Shared Spaces: Funding and Managing Libraries and Parks in Tough Times Session 2

IMFG News, Urban and Regional Planning

March 01, 2012

Venue: Vivian and David Campbell Conference Facility at the Munk School of Global Affairs

This series of three lectures explores the importance of shared public spaces such as libraries and parks to the health of our city. In an era of fiscal restraint, shared spaces are often vulnerable to funding cuts. To date, however, there has not been extensive public conversation on the long-term solutions to the funding problems. Are there new models of public, private, and hybrid funding to meet these challenges? What are the conditions for success, and what are the pitfalls? Where are innovative models being implemented, and are they viable in the GTA?

Session 2: Turning the Page: The Role of Libraries in the Digital Age

This session will examine the changing role of libraries in the digital age along with their role in the broader public learning continuum. In an era of fiscal austerity, are there new operating models for libraries which could prove more effective at responding to changing civic needs and rapid changes in information technology? These models might include, for example, partnerships with other cultural institutions, new business ventures, and strategic and financial partnerships across different sectors. Who are suitable partners, and what are key areas of decision-making? How can public support be mobilized?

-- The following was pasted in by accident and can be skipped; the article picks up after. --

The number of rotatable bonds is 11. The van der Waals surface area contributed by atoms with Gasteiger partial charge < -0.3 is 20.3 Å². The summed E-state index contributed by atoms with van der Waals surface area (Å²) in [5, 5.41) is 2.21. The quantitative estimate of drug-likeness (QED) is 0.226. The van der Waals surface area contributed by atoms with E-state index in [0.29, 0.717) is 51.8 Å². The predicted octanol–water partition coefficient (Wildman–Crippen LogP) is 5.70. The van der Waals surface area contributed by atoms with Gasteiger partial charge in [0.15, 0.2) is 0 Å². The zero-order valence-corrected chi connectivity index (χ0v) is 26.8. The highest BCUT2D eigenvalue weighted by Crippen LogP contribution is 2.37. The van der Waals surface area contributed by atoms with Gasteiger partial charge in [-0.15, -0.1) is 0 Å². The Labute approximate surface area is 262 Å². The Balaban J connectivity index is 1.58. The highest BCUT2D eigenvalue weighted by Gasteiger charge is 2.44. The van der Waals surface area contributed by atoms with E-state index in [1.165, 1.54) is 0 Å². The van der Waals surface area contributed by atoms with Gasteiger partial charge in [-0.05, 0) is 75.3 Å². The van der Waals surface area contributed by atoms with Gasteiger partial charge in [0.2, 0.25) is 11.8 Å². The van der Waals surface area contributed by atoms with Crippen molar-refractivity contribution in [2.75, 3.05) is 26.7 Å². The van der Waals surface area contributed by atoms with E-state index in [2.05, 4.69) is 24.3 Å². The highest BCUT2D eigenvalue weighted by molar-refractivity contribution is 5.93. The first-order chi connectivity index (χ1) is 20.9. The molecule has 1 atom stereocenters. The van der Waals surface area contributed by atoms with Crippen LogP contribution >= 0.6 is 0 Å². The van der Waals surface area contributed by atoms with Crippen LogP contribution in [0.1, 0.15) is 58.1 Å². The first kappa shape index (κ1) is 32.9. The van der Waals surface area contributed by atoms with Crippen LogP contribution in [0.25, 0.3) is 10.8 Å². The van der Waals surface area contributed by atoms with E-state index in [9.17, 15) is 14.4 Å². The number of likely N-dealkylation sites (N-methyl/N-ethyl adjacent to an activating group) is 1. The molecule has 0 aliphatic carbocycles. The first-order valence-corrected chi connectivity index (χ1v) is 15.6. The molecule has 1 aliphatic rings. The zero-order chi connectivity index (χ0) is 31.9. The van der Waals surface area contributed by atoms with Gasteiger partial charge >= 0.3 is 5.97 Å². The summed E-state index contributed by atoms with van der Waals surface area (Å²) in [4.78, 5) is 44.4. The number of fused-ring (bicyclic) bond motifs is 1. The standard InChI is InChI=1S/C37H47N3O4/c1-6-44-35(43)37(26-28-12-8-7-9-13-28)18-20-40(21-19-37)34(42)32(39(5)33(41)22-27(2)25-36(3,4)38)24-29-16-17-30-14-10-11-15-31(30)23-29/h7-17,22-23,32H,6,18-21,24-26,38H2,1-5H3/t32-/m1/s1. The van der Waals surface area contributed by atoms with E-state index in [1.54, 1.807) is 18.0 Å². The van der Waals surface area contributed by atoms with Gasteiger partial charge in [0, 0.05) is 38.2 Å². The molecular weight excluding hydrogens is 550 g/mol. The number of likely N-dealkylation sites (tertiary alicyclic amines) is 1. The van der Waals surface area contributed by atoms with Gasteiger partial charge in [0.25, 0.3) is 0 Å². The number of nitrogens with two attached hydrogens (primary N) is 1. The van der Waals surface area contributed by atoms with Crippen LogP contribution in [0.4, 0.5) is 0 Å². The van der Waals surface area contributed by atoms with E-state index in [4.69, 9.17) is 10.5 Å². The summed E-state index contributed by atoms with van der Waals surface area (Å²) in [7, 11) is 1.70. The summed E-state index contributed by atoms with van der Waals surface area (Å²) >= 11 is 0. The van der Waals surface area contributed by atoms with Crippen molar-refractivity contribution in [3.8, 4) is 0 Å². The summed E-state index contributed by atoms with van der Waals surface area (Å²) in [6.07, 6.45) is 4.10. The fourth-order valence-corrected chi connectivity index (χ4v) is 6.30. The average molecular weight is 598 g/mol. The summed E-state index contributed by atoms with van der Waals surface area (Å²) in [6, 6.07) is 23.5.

Guest Speaker: Martín J. Gómez, City Librarian, Los Angeles Public Library

The Los Angeles Public Library serves over four million people—the largest population of any library in the United States. As City Librarian, Martín J. Gómez oversees the Central Library, 72 branches, 800 employees, and the library’s $130 million budget. Throughout his career, Gómez has championed expanded access to library resources in urban communities. Previously, he served as President and CEO of the Urban Libraries Council, which supports research, continuing education, and programs that strengthen the public library as an essential part of urban life. As director of the Oakland Public Library, Gómez led a successful effort to establish the African American Museum and Library at Oakland as a major division of the library. He also spearheaded a digital revolution at the Brooklyn Public Library, the country’s fourth largest library system, where he served as Executive Director. Currently, he is chairman of the board of the Poets House in New York City, and also serves on the board of the non-profit Sesame Workshop based in NYC. His honours include: 2001 Distinguished Alumnus Award, University of Arizona; 2000 Honorary Doctor of Humane Letter, St. Francis College, Brooklyn; 1999 New York City Council Man of Hope Award; and 1998 Honorary Doctor of Laws, St. Joseph’s College, Brooklyn, among many others.

Moderated by: Gillian Mason, former chair, Toronto Public Library Board, and Executive Director, Centre for City Ecology

Sponsored by TD Bank Group

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